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Are the Fourier sine and cosine transforms defined by $$\mathcal{F}_s[f(x)](t)=\int_0^\infty f(x)\sin(x t)\text{d}x$$ and $$\mathcal{F}_c[f(x)](t)=\int_0^\infty f(x)\cos(x t)\text{d}x$$ injective? That is to say, does $$\mathcal{F_s[f(x)](t)}=\mathcal{F_s[g(x)](t)}$$ imply that $f(x)=g(x)$, and similarly for the Fourier cosine?

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    $\begingroup$ Since the transforms are defined by integrals, the best you could possibly hope for is that $f=g$ almost everywhere. $\endgroup$ – Chris Eagle Jul 20 '13 at 8:24
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    $\begingroup$ Do you know about the uniqueness theorem for the Fourier transform? Note that you can use that if you extend the function $f$ to $\mathbb{R}$. $\endgroup$ – AD. Jul 20 '13 at 8:30
  • $\begingroup$ @ChrisEagle I am sure pbs is aware of that. No? $\endgroup$ – AD. Jul 20 '13 at 8:31
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The whole story is a very long one but the executive summary is that the answer is yes, on interesting function spaces they are injective (and surjective, if you've defined the codomain in a good way). This is because the Fourier transform on $\mathbb{R}$ maps even functions to even functions, and maps odd functions to odd functions. Every function can be written as the sum of an even function and an odd function, so where the Fourier transform in injective, it is injective from even functions to even functions, and from odd functions to odd functions. But every even function is determined by it's values on the non-negative real line, and similarly for odd functions. Since $e^{ikx}=\cos(kx)+i \sin(kx)$, when $f(x)$ is even $$\int_{-\infty}^\infty e^{ikx} f(x)dx=\int_{-\infty}^\infty \cos(kx) f(x)dx=2\int_0^\infty \cos(kx) f(x)dx$$ and when $f(x)$ is odd $$\int_{-\infty}^\infty e^{ikx} f(x)dx=i\int_{-\infty}^\infty \sin(kx) f(x)dx=2i\int_0^\infty \sin(kx) f(x)dx.$$ Thus the Fourier cosine transform is the restriction to the non-negative reals of the Fourier transform of an even function, hence injective. Likewise for the Fourier sine transform and the Fourier transform of odd functions.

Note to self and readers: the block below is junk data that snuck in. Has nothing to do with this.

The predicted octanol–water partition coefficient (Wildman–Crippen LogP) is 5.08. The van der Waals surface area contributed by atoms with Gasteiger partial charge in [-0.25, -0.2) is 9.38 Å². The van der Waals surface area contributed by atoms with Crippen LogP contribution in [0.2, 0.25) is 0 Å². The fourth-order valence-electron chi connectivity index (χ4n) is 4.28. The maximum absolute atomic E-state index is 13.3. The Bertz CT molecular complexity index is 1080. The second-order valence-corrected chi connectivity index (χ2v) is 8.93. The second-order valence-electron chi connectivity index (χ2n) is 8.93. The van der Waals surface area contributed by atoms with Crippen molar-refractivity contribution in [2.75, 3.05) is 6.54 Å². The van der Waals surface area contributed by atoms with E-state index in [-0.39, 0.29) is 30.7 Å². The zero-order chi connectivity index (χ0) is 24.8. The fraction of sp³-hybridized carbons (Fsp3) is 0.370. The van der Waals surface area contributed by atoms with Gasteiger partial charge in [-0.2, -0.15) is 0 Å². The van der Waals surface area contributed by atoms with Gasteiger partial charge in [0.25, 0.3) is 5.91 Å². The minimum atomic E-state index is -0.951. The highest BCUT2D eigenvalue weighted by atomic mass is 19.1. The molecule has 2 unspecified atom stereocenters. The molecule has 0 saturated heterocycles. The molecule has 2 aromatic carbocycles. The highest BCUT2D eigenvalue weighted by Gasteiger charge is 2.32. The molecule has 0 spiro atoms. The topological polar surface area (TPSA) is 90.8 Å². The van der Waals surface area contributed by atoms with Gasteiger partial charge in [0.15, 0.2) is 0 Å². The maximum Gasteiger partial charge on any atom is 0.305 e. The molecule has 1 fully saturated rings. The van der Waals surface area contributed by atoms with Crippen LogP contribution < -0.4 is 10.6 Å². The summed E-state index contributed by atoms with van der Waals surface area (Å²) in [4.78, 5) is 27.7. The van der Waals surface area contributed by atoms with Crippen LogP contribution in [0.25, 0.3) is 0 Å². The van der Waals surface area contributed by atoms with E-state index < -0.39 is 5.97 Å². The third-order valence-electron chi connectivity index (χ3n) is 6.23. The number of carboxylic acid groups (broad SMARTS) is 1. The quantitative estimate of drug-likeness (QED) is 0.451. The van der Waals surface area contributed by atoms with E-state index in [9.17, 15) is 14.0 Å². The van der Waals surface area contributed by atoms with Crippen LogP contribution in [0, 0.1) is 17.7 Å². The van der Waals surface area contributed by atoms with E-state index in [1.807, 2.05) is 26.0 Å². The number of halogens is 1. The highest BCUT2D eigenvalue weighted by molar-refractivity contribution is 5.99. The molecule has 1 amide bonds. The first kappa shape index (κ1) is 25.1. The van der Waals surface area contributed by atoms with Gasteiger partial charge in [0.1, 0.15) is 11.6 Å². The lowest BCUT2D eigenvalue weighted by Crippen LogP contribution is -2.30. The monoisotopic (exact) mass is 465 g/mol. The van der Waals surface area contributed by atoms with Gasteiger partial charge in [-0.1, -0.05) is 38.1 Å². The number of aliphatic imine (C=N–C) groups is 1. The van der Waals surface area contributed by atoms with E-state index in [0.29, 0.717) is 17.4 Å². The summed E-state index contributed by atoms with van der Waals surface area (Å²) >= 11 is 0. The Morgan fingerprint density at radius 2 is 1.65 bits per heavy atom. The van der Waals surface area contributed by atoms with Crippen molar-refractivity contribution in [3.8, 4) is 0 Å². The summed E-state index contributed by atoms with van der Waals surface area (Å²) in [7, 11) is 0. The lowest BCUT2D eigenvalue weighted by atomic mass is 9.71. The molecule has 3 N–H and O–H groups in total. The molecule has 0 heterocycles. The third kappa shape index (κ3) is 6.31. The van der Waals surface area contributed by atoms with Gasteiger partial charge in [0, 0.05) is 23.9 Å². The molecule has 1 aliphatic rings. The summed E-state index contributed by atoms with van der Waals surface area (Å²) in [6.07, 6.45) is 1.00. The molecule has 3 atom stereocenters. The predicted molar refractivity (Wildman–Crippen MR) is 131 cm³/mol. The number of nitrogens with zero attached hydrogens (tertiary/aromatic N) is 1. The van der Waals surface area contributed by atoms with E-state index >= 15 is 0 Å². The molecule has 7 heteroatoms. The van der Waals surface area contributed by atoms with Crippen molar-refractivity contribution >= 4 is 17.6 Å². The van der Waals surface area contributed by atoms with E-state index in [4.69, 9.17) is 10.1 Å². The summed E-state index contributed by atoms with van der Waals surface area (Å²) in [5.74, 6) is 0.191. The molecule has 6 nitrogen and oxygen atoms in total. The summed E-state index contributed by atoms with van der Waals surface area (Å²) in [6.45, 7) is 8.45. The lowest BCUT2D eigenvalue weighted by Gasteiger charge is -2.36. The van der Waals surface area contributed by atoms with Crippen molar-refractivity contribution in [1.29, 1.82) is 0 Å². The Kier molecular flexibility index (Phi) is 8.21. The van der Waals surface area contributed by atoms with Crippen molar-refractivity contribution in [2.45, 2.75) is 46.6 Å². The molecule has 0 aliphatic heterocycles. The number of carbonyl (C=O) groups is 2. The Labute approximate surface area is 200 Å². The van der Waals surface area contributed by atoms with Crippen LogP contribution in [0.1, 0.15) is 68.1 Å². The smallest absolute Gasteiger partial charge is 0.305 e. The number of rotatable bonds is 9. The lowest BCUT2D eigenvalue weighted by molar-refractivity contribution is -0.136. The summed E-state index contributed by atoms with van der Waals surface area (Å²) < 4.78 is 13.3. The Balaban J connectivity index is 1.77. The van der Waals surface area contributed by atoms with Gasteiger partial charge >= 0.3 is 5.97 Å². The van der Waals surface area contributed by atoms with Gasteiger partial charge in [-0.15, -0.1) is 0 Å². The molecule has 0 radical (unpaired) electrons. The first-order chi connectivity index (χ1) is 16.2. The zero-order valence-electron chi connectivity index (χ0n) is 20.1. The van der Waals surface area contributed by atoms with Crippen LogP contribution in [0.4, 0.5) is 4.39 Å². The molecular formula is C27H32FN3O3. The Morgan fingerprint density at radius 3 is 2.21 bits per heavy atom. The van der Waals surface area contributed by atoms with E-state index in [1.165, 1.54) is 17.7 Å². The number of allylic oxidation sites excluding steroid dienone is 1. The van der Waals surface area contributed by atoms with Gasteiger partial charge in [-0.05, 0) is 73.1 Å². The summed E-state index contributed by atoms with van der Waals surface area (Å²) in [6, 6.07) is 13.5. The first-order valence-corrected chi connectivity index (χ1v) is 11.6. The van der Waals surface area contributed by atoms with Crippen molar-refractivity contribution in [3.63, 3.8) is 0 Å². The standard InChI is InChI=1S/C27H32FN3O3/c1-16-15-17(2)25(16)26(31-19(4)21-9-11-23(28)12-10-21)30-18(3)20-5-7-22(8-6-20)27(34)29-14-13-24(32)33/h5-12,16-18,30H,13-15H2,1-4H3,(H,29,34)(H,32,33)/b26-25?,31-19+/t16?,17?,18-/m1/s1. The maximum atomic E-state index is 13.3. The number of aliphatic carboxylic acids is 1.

Now, as @ChrisEagle points out, functions zero except on null sets all get mapped to the zero function for reasonable definitions of the integral, which would be too bad except for the fact that these functions are considered negligible and are quotiented out e.g. in defining the $L^p$ spaces. The net effect is that these functions form one equivalence class with the zero function and this is the unique element mapping to zero in the definition of the Fourier transform on $L^1$. Results for the Fourier Cosine and Fourier Sine transform follow as above from the Fourier transform.

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